In addition to the imposter syndrome I feel in every area of my life, I also read about the incongruency between being an empath and having self-confidence. Perhaps as my superpower or my downfall, I have a hypersensitive awareness of the feelings of others and this awareness dictates how I conduct myself around and toward others. While this quality may be great for honing interpersonal relationships, it has hindered me in my professional pursuits. For me, and something I recently found out is not a universal reaction, when I receive a bad grade, or negative feedback on a presentation, or lose a position, I tend to translate it all back to the idea that I didn’t succeed because someone doesn’t like me personally or I did something that would cause them to dislike me.
I can draw back, once again, to the moot competition for the most recent example of this (though it’s a daily occurrence from being convinced my professor hates me if I get below an A- to telling a joke right after I take a strong stance on an issue in conversation to ensure everyone around me will still like me even if they don’t agree with me). After facing an extremally challenging panel of questioning, the judges went around to each mooter to give individual feedback on the strengths and weaknesses of our performances. Having already felt defeated and upset by the difficulty of the questioning, coupled with the exhaustion that comes from four rounds of mooting, the feedback I received from the judges was enough to send me to the verge of tears, convinced that I was an awful oral advocate and would probably not succeed in my chosen profession. I was allowing the judges’ view on my performance, a view that upon reflection was not as harsh as I perceived it on the day of, to diminish my self-worth and prove to me that any confidence I had in this extra-curricular was baseless and should be quickly done away with.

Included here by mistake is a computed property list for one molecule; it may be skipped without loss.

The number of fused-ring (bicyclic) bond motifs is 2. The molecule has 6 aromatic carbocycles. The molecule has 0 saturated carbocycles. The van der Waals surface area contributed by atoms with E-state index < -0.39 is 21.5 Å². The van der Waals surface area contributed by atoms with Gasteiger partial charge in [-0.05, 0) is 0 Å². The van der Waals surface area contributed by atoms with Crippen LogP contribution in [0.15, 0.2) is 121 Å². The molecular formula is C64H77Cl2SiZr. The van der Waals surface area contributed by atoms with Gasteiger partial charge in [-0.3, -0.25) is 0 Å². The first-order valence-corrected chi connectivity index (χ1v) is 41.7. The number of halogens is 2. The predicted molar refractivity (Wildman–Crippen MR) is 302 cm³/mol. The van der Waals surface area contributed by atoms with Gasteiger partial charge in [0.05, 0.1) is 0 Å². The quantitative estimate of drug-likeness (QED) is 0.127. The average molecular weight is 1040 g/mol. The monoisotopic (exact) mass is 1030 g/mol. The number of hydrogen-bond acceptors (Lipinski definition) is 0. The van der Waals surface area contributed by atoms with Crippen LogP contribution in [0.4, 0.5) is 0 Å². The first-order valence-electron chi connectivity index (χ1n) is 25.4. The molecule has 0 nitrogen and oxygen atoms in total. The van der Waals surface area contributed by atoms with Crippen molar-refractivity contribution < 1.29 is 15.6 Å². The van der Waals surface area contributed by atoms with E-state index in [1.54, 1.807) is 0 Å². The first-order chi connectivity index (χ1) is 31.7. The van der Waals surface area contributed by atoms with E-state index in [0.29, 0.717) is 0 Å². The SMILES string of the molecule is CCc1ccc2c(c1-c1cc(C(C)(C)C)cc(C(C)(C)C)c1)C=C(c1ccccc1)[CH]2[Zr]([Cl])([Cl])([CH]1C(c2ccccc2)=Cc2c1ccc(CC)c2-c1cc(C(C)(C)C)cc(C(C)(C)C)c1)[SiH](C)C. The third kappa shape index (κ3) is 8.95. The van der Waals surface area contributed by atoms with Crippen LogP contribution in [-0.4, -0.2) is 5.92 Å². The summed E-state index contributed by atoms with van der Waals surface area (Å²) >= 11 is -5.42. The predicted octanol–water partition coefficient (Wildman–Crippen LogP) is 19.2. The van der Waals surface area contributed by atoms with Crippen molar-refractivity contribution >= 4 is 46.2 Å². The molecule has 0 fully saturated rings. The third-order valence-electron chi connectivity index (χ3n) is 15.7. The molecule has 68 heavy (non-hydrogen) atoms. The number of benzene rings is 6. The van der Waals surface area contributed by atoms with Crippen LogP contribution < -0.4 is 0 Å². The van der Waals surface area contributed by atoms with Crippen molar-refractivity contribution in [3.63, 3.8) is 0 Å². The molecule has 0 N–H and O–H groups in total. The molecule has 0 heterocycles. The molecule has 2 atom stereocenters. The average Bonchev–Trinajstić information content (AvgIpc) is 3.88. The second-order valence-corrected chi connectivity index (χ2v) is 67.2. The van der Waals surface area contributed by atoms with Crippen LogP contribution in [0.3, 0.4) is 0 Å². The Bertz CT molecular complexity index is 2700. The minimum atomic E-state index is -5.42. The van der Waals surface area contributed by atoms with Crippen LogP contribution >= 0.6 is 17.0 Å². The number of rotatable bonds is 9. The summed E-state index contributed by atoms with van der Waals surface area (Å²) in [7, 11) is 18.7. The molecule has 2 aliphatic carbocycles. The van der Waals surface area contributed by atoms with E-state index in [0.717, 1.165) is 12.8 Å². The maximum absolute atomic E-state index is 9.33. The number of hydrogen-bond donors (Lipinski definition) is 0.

I know I am not alone in these feelings. While not exclusively a gendered issue, women are the most common victims to these feelings of inadequacy. It is women who are too afraid to apply for jobs for which they don’t have all of the qualifications. It is women who are too afraid to run in elections for fear that loss means they are disliked. It is women who don’t speak up in the classroom or the boardroom for fear that they may be perceived as bossy, bitchy, or dumb. I know these things because I face them every day and I have heard countless examples of my female friends and family members feeling them all the time, whether they know it or not.
So, when I hear people ask me how I’m so confident, while I may smile and laundry list tips to picture the audience in their underwear when they public speak, or to point out the ridiculousness of your outfit before anyone else can, I am actually hiding behind a misty wall of smoke and mirrors. My brain is racked with thoughts of second guessing myself and worrying about how others perceive my intelligence. I’m plagued with constantly thinking about how I can prove to everyone around me that I really am as capable as they are perceiving while simultaneously not believing in myself.
As I write this, I am trying to figure out to what end I am hoping to reach through this blog post. Admittedly, I don’t have a quick 10 tips to overcome these feelings because I am nowhere near overcoming them myself. I suspect that as I continue to further advance in my professional life, through law school and eventually entering the legal field, these feelings may only intensify. I’m writing this, rather, to bring to light these issues and hopefully make others who experience them feel less alone. It’s my hope that in writing this I can re-read the foolishness of my thoughts and work toward a headspace in which I can truly accept my right to be proud of my accomplishments and confident in my validity as a smart, capable, strong-minded woman.